Well, we never see the murder in 12 Angry Men. It has already happened in the back story. The story begins with the charge to come to a decision. Still, you have to be careful. A story with a decision as the goal does not necessarily mean that it begins and ends with a decision. You really have to look at the back and forth alternation of decision and action to see which one triggers a sequence and which one wraps it up: which creates a potential and which neutralizes that potential.

Yes, I remember that when deciding A or D we don’t need to look at how much A or D there are in a Story.

Indeed. In fact you not only don’t need to look at that, you shouldn’t.

But what is the best, quick and accurate way to identify A or D then?

Look for the moments when a story seems like all the forward momentum has been halted or all the potential has been resolved or all the momentary frenzy has been satisfied. What satisfied it – an action or decision? And what throws another monkey wrench in the story forcing the characters to respond – an action or a decision?

7. Can the Contagonist slow down the Protagonist by accident, can C even not know that he’s doing it? Or he should always be aware about his function and be consciously willing to slow down the Protagonist?

Objective characters, like the protagonist, antagonist and contagonist, are defined by their function in the story. They are defined about how the “work,” not by their opinion of themselves. For example, you could have someone who prides himself on being logical but is actually making all his decisions based on passion. This would be the Emotion archetype, not the Reason archetype for though he things of himself as Reason, his actual function is as passion.

Objective character are objective because we seen them from an objective point of view, like a general on a hill watching a battle. You identify them by their function in the story, not by their awareness of non-awareness of that function.

8. Who can be an Impact Character in a Story:

– Love Interest?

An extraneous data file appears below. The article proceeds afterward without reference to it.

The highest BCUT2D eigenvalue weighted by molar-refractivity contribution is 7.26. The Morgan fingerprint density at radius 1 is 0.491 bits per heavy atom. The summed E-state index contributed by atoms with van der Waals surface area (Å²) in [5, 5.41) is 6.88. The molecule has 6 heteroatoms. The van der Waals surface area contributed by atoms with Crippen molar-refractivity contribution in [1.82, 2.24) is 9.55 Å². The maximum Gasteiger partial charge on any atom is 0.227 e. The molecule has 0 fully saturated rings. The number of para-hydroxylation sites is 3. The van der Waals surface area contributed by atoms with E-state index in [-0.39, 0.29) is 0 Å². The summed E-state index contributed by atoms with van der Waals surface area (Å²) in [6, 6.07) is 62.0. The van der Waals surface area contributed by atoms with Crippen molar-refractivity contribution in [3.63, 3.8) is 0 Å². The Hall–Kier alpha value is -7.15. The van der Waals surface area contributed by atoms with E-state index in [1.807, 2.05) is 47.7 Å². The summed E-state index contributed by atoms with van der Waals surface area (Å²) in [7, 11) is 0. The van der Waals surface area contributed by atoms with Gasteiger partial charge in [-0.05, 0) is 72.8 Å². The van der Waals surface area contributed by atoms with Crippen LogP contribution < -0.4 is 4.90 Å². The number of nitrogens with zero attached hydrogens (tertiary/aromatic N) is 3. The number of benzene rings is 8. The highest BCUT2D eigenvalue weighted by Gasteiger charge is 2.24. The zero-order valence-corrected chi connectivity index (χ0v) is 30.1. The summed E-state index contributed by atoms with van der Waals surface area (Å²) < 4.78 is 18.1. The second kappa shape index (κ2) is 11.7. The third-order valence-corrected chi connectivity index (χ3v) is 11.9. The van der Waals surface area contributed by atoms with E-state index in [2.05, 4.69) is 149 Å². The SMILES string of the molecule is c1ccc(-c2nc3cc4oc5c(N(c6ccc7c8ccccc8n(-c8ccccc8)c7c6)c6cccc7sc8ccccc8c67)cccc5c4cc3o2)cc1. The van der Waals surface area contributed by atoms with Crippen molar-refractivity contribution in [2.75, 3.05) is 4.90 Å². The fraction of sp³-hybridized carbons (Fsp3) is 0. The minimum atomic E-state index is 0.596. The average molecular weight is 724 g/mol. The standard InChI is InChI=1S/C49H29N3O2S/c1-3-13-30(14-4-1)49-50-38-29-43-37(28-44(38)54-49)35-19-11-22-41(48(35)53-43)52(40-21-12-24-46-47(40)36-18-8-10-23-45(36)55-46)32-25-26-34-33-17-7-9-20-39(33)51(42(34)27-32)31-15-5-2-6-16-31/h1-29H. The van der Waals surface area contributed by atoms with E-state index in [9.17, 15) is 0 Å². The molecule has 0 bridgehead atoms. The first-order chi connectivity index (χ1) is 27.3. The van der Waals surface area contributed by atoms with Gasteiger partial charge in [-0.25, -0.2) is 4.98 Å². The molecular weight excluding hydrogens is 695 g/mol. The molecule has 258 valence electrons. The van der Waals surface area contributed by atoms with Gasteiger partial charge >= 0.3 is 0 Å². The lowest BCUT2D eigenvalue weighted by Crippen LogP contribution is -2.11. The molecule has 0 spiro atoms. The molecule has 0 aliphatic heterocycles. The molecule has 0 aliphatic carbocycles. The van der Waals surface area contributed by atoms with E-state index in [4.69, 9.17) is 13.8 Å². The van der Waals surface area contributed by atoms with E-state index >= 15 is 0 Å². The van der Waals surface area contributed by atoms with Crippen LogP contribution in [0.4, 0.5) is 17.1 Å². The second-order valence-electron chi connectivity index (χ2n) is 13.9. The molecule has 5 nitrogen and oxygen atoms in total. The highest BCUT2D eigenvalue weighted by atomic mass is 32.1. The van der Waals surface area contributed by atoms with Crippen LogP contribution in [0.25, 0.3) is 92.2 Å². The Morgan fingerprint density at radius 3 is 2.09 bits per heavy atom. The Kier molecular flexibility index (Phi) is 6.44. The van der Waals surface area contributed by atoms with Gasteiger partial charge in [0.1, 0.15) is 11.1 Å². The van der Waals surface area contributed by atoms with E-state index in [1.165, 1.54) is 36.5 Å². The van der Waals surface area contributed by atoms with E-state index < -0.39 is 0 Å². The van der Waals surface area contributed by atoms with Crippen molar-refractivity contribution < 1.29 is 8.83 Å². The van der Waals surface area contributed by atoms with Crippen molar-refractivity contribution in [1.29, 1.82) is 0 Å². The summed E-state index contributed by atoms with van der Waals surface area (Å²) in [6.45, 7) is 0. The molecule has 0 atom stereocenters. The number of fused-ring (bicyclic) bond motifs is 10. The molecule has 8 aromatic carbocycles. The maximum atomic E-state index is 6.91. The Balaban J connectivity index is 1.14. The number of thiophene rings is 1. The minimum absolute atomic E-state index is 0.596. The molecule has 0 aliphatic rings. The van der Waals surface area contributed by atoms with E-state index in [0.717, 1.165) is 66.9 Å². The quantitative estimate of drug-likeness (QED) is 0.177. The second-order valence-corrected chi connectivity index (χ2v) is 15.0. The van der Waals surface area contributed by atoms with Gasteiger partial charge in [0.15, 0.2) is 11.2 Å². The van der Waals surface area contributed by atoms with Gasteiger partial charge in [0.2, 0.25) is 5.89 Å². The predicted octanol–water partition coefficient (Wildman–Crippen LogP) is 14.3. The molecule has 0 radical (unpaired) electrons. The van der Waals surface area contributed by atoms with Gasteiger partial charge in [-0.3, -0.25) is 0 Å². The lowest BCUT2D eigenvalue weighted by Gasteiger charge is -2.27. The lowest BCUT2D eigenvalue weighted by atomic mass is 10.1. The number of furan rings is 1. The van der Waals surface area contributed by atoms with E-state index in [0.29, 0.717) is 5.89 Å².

– Sidekick?

– Guardian?

– Contagonist?

All of the above. Any of the Objective Characters can be the IC. Objective characters are identified by role, IC (and MC) are identified by point of view. You can attach a point of view to any of the Objective charactrs.

Seems like each of then can be IC.


9. What is the difference between Preconditions and Prerequisites? What are real-life examples (or from movies)? Is it like: if I want to become a student of Oxford, for example, I need to know English not lower than a certain level (this is Precondition). And for this I need to take some necessary steps (Prerequisites) like watching more movies without translation, engage with English tutor or even living in UK for some time to listen to the native speakers. Is my understanding correct?

Best way to think of it is prerequisites are logistically necessary to advance the effort toward the goal. But preconditions are only necessary because someone insists those things are added on. For example, to meet one of the requirements of a goal, the protagonist needs a boat to get across a river. There’s only on person who has a boat and he will let the protagonist use it if the protagonist will take his daughter along. So, the boat is the prerequisite, the daughter is the precondition.

10. What is the difference between Inaction and Protection? It’s the same for me. What real-life or movie example illustrates these terms?

Protection can be like building up defenses or standing between danger and someone else or fighting to keep harm from coming to something or someone. Inaction is not doing anything at all. But, sometimes, just standing by, as in passive resistance, can be a tool for change for it causes forces to change directions to go around you into a new course.

11. What is the difference between Proven and Unproven? It also seems the same for me. Is it just shifted emphasis? Like first i concentrate on what is proven and make my assumptions and decisions based on it. But then I look at clues and shady relationships that are still unproven and try to find evidence to prove they really exist.

Proven and unproven are ways of evaluating. Those focusing on Proven seek to build an understanding based on what is actually known, leaving out anything that is not yet certain. Those focusing on Unproven seek to widen consideration to what might be since it has not yet been ruled out.

“We have proven he was in the same city as each of the three murders at the same time they were committed.” “Sure, and so were 10,000 other people. What you haven’t proven is why he was there.”

Sorry for long letter. I just want to figure out “Dramatica” and, hopefully, successfully use it to make full Stories.

No problem. Always happy to help a seeker.